The workers in The Harlot’s House are continuously degraded as nothing more than “mechanical grotesques” (7) and “clock-work puppet[s]” (19) by the narrator. Perhaps the narrator sees the brothel workers like this, and its customers as “phantom lover[s]” (20), is because the scene is being observed from a Christian or Catholic view, which regards prostitution or fornication as very sinful, to which Corrine Saunders writes “the Church’s anxieties regarding female sexuality, which created a rapprochement between the notions of marriage and whoredom” (175). Another reason this could be a possibility is that once the narrator’s love goes “into the house of Lust” (30) the entire scene changes into something much more dreary, which could signify a loss of spiritual innocence and unforgivable sin.

In The Ballad of Reading Gaol, the depressing atmosphere along with the prison could be a depiction of how those who do not follow the path of Christianity might feel once whatever community the prisoners are from find out of their sins. That the prisoners feel entrapped and restricted by the rules, never able to be who they are out in the open because it doesn’t go with what the rest of the people believe in. The cells the prisoners are in could also be a symbol of how the guards see the prisoners’ souls, having to “[rub] the doors, and [scrub] the floors.” (219), to try and purify themselves of their sins. But, the guards can also end up as prisoners by their fellow guards, “our guardsman walked the yard, / in the suit of shabby gray” (97 – 98).

Another illustration is that the guards themselves could be considered followers of a Christian or Catholic faith, always watching the prisoners, putting them in harsh conditions to wear them down so that they might abandon who they were before and join them. Some of the language that the speaker uses could also contribute to this, such as “right in we went, with soul intent / on Death and Dread and Doom” (41 – 42), along with referring to themselves as “The Devil’s Own Brigade” (214).

One last representation is in the beginning of the poem, when the speaker talks about an unnamed man who is sent to jail for murdering his love, and starts to contemplate that “each man kills the thing he loves” (37), the love that the narrator is talking about could represent a person’s Christian faith, and killing it is when they denounce their faith. This could be supported by what the speaker says about love, that “[s]ome kill their love when they are young, / [a]nd some when they are old” (42 – 43), and that this loss is usually because of a certain sin, such as “the hands of Lust” (44) and “hands of Gold” (45), which could also be referencing to the jail as Hell itself. Christopher Nassaar compares the jail to Inferno from Dante’s Inferno, saying, “Wilde presents his prison as a hell on earth, consciously dramatizing it as an inferno,” along with, “Reading Gaol is a horror, a terrifying hell that swallows up criminals” (158 – 159).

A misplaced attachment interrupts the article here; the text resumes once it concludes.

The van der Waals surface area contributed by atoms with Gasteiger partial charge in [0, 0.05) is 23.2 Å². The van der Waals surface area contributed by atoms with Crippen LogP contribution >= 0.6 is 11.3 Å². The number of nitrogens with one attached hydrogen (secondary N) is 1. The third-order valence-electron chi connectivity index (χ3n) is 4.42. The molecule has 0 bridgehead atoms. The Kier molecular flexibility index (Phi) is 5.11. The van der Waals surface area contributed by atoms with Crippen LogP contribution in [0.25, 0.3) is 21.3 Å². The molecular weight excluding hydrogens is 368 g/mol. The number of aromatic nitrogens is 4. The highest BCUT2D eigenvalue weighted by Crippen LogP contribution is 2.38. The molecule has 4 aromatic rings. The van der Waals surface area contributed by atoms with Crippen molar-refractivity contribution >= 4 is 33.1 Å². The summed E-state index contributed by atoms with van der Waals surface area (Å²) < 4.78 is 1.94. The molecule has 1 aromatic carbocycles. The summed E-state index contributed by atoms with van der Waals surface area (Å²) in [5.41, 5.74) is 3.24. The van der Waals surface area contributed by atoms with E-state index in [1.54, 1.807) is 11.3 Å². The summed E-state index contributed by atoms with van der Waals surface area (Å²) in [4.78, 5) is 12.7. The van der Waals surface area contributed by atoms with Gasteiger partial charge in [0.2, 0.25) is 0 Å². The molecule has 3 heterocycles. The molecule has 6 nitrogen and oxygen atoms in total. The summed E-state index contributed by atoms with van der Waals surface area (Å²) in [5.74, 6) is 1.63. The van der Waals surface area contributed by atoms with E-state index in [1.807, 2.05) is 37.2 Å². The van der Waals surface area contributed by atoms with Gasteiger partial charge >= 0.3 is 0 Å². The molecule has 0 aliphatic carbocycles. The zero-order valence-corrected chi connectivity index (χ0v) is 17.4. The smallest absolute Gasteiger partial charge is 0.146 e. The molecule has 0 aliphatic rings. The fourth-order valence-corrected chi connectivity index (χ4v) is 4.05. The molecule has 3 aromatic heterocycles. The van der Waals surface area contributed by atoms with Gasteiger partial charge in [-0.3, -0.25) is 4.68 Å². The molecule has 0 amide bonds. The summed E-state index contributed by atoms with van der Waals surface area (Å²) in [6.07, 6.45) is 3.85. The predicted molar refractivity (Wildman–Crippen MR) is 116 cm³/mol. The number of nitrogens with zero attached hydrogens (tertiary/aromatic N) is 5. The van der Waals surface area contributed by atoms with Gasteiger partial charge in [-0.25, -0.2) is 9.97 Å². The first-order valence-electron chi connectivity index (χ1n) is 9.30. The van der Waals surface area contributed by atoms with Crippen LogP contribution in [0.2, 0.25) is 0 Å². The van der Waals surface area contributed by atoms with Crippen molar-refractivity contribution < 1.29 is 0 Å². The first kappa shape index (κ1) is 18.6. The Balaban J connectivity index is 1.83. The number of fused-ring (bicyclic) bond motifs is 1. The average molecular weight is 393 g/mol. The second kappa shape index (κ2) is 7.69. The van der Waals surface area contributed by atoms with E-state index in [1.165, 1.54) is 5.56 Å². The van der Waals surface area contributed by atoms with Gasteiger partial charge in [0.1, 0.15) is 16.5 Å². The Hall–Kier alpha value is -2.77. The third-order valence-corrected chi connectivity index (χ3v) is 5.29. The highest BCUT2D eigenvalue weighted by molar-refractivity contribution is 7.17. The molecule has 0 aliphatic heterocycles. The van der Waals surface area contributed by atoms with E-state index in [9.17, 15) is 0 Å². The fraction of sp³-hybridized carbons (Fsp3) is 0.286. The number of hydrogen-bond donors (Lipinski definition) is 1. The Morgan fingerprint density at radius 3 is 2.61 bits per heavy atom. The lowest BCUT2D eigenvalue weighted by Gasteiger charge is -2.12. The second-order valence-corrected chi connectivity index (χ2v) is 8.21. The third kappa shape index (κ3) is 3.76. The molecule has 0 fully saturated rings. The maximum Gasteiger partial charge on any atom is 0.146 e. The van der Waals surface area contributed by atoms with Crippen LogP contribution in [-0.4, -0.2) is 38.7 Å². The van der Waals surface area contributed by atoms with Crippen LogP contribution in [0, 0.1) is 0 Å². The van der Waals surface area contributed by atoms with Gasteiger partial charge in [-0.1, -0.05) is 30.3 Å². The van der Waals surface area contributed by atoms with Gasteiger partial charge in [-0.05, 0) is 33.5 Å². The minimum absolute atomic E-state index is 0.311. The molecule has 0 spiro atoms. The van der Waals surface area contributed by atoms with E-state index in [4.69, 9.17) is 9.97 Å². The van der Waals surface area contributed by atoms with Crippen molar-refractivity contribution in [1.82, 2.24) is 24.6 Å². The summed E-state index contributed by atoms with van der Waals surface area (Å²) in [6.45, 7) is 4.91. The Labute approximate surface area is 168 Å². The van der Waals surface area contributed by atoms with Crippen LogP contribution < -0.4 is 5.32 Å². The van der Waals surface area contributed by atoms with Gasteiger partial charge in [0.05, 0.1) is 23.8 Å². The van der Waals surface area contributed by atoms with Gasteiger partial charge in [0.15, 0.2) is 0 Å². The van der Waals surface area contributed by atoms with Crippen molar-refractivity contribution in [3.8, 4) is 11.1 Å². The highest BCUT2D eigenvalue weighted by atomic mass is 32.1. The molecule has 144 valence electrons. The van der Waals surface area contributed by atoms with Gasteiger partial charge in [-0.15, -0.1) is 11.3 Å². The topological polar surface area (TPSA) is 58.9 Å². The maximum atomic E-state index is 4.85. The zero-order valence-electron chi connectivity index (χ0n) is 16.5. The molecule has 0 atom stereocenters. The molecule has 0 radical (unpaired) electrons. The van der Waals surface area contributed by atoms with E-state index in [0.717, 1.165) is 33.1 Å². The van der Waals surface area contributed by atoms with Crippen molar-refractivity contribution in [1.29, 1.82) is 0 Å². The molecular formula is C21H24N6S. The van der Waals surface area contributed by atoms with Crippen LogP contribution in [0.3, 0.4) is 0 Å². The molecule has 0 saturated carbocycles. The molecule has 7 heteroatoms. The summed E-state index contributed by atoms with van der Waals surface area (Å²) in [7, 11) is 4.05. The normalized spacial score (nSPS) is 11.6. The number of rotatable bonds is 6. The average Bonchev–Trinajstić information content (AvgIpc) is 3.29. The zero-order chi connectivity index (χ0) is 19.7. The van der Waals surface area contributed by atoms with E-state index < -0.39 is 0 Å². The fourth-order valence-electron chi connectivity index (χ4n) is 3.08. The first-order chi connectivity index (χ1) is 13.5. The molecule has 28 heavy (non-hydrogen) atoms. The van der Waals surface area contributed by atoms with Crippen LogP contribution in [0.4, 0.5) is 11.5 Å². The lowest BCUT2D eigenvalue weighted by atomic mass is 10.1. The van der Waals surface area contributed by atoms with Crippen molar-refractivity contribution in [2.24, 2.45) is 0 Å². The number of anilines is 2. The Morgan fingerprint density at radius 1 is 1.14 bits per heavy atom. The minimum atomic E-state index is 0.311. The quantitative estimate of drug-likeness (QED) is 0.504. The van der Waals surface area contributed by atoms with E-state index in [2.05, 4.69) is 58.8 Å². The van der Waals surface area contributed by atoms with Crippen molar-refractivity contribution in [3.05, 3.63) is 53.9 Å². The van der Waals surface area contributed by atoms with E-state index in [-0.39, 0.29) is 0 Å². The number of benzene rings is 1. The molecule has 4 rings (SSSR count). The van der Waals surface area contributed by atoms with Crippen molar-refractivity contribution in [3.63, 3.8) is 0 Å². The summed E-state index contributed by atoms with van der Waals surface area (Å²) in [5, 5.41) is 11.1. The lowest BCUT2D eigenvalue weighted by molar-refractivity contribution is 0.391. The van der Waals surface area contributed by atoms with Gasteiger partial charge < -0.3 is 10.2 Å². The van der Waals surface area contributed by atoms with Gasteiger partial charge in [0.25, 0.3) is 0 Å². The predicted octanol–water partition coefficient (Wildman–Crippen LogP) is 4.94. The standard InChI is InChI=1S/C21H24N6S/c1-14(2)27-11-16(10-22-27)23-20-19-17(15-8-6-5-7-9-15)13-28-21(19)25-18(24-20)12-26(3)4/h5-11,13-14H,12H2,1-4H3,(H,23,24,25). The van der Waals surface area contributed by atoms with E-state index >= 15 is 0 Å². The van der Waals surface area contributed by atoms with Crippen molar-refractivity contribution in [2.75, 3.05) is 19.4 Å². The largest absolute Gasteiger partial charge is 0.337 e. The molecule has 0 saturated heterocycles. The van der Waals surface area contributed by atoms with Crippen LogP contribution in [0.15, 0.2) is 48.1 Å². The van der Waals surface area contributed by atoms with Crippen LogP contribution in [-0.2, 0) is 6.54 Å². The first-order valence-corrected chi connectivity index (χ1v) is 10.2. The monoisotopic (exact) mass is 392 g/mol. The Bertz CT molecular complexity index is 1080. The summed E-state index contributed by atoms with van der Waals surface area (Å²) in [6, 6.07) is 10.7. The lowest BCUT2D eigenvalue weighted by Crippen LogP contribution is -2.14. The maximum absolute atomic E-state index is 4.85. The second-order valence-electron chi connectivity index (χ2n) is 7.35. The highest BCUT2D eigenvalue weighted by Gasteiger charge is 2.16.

But does Oscar Wilde really have this much contempt against the Christian or Catholic religion, or is it that he does not agree how these faiths are being upheld. Wilde seemed to be interested in a few different religions, “from his life-long wavering about conversion to Catholicism… to his interest in the Easter religions… to his attendance at Occultist meeting” (Kelly 212), but ultimately converted to Catholicism right before he died, but was either searching for a new religion, or simply looking at different faiths across the world. Instead, he seemed to have done a bit of both, “Wilde’s spiritual striving aligns closely with British occultism… Characterized by beliefs and practices that are seen today as decidedly ‘irrational’” (Kelly 213). Although Wilde was unfairly treated based his sexual orientation, he did not hold a grudge against his imprisonment, as Molly Kelly interprets, “Wilde thinks upon the ‘wrong and unjust laws’ which convicted him and the ‘wrong and unjust system’ which has made him suffer, he insists, ‘But, somehow, I have got to make both of these things just and right to me’ (732).” (218). It seems that Wilde did not personally despise the Catholic faith, but rather he despises how harsh the punishments are for those considered unholy.